Possession: The Curious History of Private Collectors from Antiquity to the Present' May 24, 2016. Though the title is not explicit, I assume it is private collectors of antiquities rather than butterflies or sea shells.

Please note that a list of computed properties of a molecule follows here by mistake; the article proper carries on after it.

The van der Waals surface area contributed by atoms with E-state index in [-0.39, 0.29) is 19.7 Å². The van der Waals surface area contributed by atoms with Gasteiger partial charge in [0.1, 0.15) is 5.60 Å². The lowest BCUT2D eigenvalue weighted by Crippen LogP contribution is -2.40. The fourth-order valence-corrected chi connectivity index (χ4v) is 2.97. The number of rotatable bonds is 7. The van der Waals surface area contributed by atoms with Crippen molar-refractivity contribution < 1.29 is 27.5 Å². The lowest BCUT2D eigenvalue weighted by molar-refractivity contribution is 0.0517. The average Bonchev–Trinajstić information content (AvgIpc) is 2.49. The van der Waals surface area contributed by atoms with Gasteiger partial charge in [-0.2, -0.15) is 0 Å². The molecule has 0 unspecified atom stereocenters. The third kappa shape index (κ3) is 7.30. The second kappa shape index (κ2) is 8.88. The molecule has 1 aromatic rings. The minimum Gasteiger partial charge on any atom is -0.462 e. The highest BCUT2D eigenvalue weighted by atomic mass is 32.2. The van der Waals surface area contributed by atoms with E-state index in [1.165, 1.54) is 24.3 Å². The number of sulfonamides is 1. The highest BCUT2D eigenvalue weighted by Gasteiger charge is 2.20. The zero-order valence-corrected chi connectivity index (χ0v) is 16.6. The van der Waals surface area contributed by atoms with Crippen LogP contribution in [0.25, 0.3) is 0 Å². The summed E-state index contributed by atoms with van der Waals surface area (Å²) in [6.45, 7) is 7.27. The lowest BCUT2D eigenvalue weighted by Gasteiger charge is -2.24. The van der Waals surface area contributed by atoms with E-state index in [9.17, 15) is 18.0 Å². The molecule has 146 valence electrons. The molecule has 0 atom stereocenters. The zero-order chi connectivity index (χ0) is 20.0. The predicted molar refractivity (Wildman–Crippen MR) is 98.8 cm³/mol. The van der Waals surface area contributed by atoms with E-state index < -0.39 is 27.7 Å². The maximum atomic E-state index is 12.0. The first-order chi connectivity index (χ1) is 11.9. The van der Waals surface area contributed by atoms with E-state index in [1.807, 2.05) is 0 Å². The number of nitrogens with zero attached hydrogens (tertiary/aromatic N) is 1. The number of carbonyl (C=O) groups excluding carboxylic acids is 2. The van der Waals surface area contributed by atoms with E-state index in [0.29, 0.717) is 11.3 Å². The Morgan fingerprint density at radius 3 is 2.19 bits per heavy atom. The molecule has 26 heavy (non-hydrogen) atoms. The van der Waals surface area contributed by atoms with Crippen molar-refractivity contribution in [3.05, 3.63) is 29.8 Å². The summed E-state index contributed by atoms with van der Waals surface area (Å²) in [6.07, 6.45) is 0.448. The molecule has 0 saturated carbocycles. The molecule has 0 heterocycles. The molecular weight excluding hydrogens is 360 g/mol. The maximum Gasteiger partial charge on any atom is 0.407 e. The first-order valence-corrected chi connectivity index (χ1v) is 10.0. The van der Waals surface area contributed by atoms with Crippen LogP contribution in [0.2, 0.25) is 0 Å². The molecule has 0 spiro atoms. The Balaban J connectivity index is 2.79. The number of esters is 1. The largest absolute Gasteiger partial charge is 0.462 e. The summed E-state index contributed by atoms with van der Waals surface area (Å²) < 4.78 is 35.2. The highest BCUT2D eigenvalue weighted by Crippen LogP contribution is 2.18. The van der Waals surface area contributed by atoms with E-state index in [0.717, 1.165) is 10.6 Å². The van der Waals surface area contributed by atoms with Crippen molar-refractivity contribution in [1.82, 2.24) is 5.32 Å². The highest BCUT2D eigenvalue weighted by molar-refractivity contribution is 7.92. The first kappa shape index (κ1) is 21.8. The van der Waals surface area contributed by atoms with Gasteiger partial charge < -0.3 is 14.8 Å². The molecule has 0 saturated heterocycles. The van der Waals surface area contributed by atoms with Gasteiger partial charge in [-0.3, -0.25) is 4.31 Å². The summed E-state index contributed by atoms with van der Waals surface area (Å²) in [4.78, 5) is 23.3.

Erin Thompson, America's only professor of art crime, explores the dark history of looting, smuggling, and forgery that lies at the heart of many private art collections and many of the world's most renowned museums. Enlivened by fascinating personalities and scandalous events, Possession shows how collecting antiquities has been a way of creating identity, informed by a desire to annex the past while providing an illicit thrill along the way. Thompson's accounts of history's most infamous collectors—from the Roman Emperor Tiberius, who stole a life-sized nude Greek statue for his bedroom, to Queen Christina of Sweden, who habitually pilfered small antiquities from her fellow aristocrats, to Sir William Hamilton, who forced his mistress to enact poses from his collection of Greek vases—are as mesmerizing as they are revealing.Well, antiquity collectors are naughty people, aren't they? (Emma's 'attitudes' here.) "Art crime commands headlines" says the blurb, so hopefully in among all the salacious fluff, there's be a proper discussion of the claim that "Syrian rebels are looting UNESCO archaeological sites to buy arms". (Bosra and Palmyra?).